Well, if we go to the source material the answer from the bible is clear – Paul states in 1 Timothy 2.1-2 that we should pray for our government and monarchy, as God wants a peaceful and ordered society. Also in Romans 13.1- 7 he again states that authorities are placed their by the order of God, and to rebel against them is to rebel against God. Peter says the same thing in his letters, and Jesus also teaches his disciples to pray for their enemies and seek their good, not seek to hurt them. Strikingly, the context for the famous “turn the other cheek” saying is a man on his way to an unjust and violent “religious” death, not an academic in his dusty study at a quaint university.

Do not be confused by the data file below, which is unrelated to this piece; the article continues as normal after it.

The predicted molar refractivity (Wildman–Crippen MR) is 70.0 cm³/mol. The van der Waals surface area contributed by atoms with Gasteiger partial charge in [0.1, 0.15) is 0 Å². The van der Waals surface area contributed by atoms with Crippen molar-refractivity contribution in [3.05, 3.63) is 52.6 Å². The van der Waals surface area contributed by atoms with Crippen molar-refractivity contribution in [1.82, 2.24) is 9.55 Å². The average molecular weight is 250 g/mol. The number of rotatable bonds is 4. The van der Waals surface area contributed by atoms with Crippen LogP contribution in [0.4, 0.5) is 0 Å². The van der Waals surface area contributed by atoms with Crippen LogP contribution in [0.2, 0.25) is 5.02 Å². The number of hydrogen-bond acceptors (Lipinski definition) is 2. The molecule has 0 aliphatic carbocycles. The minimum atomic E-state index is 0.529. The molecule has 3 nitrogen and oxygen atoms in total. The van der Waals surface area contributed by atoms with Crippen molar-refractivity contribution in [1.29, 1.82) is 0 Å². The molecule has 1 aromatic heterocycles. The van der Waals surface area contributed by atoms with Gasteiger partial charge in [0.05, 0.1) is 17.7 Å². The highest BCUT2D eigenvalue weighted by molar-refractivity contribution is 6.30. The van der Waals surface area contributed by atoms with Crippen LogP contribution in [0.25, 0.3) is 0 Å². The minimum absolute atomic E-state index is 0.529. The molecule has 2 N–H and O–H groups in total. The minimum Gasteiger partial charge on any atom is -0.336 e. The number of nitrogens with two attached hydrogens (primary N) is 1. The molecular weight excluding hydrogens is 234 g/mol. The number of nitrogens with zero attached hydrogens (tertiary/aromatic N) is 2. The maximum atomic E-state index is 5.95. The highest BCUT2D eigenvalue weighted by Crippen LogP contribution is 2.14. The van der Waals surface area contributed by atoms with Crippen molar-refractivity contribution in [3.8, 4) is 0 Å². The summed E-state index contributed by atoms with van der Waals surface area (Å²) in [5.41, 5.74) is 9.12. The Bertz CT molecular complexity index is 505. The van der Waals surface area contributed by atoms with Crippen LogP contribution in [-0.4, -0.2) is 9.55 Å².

So, if there is no justification for such action in the original teachings, why do these things happen? Because of the corruption in the human heart! Even some of the first people to hear the message of Jesus sought to make financial gain from the message (Acts 8.18&19), which is only one step away from seeking political power through the cause. But as well as realising there is no justification for these actions in the bible, it is also important to understand that the abuse of a substance does not invalidate the worth of this substance. Take alcohol for example, in Scotland the negative social impact of alcoholism is enormous, but does this make alcohol an evil and degrading substance? No, in itself it is neither good nor bad, but how we use it determines the worthiness. Similarly, the violence sometimes seen with animal rights groups does not automatically invalidate the worthiness of the cause. Nevertheless, I agree that in the words of Jesus himself “you will know the tree by its fruit”.